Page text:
Text: Barbara Matusiak

05. Oct 2010

Daylight design for healthy learning environments

Two thousand years ago the citizens of The Roman Empire considered exposure to the sun to be so important that they had right-to-sunlight legislation! The pioneers of Modernism in architecture, Le Corbusier and Walter Gropius, recognized that the light levels necessary for health were much higher than those required for vision; they designed with the sun in mind. Current knowledge about the circadian system confirms that they were correct. Additionally, in the most recent research reviewed and summarized by Richard Hobday in his book “The healing sun”, we can find many striking examples: depressed psychiatric patients fare better if they are exposed to some sunlight in hospital, heart attack victims stand a better chance of recovery if they a rein sunlit rooms, and patients in hospitals need fewer pain-killers and are less likely to catch infections if they can see patches of sunlight in their rooms.

Is natural light fundamental to human health?
We know that nearly all biological functions in practically all living organisms vary in roughly 24-hourcycles. A wide range of body organs, including the brain, exhibit diurnal (or circadian) cycles of activity. At night, for example, the release of melatonin makes us feel sleepy, reduces stress and slows other functions that might interfere with sleep. When the secretion of melatonin decreases, we start to produce cortisol – often referred to as the stress hormone. We wakeup and become increasingly alert. Our circadian system affects our sleeping/waking, body temperature, melatonin and serotonin production, cortisol concentration, eating and drinking habits, mood, alertness, tiredness, sleepiness, performance, adrenaline concentration, urine production, potassium, sodium, calcium, magnesium and phosphor concentrations in urine, AGTH and growth hormone production.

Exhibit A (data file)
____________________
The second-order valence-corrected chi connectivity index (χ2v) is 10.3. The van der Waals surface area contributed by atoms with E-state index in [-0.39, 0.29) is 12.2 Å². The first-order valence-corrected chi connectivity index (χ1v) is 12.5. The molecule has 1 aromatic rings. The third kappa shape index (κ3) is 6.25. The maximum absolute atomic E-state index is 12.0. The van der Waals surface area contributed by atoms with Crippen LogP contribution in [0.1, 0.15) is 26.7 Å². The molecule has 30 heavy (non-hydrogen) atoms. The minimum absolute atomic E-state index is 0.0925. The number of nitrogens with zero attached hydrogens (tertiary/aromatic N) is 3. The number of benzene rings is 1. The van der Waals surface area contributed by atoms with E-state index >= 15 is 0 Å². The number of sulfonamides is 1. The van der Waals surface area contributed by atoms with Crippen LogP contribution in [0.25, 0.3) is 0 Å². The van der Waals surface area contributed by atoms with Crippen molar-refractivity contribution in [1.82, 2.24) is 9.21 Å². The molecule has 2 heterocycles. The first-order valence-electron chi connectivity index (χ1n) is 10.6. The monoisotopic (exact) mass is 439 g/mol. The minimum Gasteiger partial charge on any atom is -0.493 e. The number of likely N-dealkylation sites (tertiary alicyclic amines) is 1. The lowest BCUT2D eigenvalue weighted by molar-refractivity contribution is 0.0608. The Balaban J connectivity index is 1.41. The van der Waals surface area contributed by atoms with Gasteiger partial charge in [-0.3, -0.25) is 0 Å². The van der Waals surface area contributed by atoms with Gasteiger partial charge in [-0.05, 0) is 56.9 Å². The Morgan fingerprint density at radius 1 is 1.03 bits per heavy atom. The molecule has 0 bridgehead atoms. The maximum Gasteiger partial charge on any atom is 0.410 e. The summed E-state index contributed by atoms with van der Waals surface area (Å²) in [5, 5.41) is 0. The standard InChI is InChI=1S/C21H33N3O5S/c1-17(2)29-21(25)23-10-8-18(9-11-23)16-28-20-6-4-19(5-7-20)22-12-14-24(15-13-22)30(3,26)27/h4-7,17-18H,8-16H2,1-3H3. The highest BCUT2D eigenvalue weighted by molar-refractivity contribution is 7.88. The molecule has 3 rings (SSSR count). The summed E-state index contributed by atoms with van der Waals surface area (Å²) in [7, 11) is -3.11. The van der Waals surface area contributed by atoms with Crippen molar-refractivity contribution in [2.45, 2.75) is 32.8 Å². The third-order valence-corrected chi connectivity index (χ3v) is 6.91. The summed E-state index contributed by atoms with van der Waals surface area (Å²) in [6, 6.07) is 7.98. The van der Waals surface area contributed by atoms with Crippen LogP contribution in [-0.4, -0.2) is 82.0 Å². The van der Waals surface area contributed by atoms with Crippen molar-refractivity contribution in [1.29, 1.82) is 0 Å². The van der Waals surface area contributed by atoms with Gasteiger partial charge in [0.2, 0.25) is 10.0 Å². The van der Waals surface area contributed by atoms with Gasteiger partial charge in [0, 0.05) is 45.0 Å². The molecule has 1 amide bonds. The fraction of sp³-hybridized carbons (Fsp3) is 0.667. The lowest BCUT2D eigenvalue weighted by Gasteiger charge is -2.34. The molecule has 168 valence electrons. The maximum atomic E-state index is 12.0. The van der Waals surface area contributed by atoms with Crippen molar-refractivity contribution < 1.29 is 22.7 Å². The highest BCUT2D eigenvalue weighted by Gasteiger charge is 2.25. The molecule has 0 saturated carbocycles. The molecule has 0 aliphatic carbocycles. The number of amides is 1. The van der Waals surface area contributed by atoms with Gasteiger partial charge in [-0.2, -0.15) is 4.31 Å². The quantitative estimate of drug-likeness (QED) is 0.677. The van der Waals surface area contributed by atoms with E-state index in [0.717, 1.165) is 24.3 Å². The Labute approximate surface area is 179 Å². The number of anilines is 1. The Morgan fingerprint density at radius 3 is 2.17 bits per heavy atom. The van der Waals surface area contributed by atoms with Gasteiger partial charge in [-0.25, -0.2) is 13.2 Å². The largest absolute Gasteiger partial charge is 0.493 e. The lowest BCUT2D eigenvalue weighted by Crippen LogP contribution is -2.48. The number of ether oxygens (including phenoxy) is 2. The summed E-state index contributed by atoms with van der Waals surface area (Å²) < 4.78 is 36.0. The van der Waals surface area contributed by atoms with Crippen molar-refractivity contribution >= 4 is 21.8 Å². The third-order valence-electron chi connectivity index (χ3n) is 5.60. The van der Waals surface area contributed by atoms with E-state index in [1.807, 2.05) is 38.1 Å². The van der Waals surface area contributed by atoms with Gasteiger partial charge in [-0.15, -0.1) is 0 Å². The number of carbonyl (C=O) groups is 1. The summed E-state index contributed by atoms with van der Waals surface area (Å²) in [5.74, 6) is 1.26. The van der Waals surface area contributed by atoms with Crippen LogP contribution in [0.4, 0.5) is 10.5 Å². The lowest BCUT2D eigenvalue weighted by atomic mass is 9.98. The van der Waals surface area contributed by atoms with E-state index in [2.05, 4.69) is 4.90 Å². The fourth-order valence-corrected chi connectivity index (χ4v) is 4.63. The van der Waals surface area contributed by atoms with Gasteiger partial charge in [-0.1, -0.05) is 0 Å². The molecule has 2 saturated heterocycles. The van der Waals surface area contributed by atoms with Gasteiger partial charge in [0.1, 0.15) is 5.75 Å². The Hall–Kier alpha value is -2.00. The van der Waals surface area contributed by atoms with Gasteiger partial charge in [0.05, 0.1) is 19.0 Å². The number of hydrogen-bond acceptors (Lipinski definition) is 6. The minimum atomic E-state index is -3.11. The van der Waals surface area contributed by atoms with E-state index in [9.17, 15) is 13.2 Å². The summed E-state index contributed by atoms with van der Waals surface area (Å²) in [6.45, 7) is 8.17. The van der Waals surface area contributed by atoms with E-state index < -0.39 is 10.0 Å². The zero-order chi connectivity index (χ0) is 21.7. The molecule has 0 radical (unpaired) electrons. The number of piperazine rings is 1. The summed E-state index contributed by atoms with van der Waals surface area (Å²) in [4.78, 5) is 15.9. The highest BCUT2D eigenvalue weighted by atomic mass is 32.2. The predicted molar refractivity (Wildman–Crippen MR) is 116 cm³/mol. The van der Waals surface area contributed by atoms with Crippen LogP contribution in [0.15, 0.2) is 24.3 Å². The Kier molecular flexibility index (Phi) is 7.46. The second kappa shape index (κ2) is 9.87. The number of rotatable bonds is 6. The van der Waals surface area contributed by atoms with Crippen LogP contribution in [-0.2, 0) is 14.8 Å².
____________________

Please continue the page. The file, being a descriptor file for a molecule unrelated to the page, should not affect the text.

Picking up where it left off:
But what role does natural light play?
It all starts on the retina. This part of the eye contains not only the “classical” photoreceptors which are used for vision, but also ganglion cells which respond to light and are called photosensitive ganglion cells. These cells contain the photo pigment melanopsin. The signals from the photosensitive ganglion cells follow a pathway to the suprachiasmatic nucleus (SCN). […]


The full version of the article can be found in PLD No. 73

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